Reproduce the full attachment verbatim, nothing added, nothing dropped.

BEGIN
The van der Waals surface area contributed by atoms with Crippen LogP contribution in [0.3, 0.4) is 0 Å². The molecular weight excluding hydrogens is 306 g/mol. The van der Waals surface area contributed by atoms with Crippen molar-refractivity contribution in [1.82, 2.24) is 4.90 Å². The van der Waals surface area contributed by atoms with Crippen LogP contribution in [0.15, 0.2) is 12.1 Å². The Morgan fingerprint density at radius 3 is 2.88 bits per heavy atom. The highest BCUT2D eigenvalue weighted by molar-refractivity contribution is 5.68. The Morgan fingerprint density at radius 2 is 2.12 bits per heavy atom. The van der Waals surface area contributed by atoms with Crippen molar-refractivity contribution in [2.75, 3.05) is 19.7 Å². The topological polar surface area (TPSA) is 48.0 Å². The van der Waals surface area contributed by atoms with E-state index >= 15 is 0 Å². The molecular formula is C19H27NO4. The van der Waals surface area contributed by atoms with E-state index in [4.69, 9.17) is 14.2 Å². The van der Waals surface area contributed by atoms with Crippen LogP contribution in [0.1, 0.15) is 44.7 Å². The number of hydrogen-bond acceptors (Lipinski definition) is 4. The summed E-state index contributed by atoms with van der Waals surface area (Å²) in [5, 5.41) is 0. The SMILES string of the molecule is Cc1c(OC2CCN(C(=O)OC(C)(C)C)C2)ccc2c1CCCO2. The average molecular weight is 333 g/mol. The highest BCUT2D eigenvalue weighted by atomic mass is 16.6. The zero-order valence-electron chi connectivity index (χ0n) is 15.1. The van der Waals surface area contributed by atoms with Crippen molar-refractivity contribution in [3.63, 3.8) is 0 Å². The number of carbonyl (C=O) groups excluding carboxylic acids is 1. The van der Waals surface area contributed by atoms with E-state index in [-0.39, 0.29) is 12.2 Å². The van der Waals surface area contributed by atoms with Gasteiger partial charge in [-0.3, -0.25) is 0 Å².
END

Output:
The van der Waals surface area contributed by atoms with Crippen LogP contribution in [0.3, 0.4) is 0 Å². The molecular weight excluding hydrogens is 306 g/mol. The van der Waals surface area contributed by atoms with Crippen molar-refractivity contribution in [1.82, 2.24) is 4.90 Å². The van der Waals surface area contributed by atoms with Crippen LogP contribution in [0.15, 0.2) is 12.1 Å². The Morgan fingerprint density at radius 3 is 2.88 bits per heavy atom. The highest BCUT2D eigenvalue weighted by molar-refractivity contribution is 5.68. The Morgan fingerprint density at radius 2 is 2.12 bits per heavy atom. The van der Waals surface area contributed by atoms with Crippen molar-refractivity contribution in [2.75, 3.05) is 19.7 Å². The topological polar surface area (TPSA) is 48.0 Å². The van der Waals surface area contributed by atoms with E-state index >= 15 is 0 Å². The molecular formula is C19H27NO4. The van der Waals surface area contributed by atoms with E-state index in [4.69, 9.17) is 14.2 Å². The van der Waals surface area contributed by atoms with Crippen LogP contribution in [0.1, 0.15) is 44.7 Å². The number of hydrogen-bond acceptors (Lipinski definition) is 4. The summed E-state index contributed by atoms with van der Waals surface area (Å²) in [5, 5.41) is 0. The SMILES string of the molecule is Cc1c(OC2CCN(C(=O)OC(C)(C)C)C2)ccc2c1CCCO2. The average molecular weight is 333 g/mol. The highest BCUT2D eigenvalue weighted by atomic mass is 16.6. The zero-order valence-electron chi connectivity index (χ0n) is 15.1. The van der Waals surface area contributed by atoms with Crippen molar-refractivity contribution in [3.63, 3.8) is 0 Å². The number of carbonyl (C=O) groups excluding carboxylic acids is 1. The van der Waals surface area contributed by atoms with E-state index in [-0.39, 0.29) is 12.2 Å². The van der Waals surface area contributed by atoms with Gasteiger partial charge in [-0.3, -0.25) is 0 Å².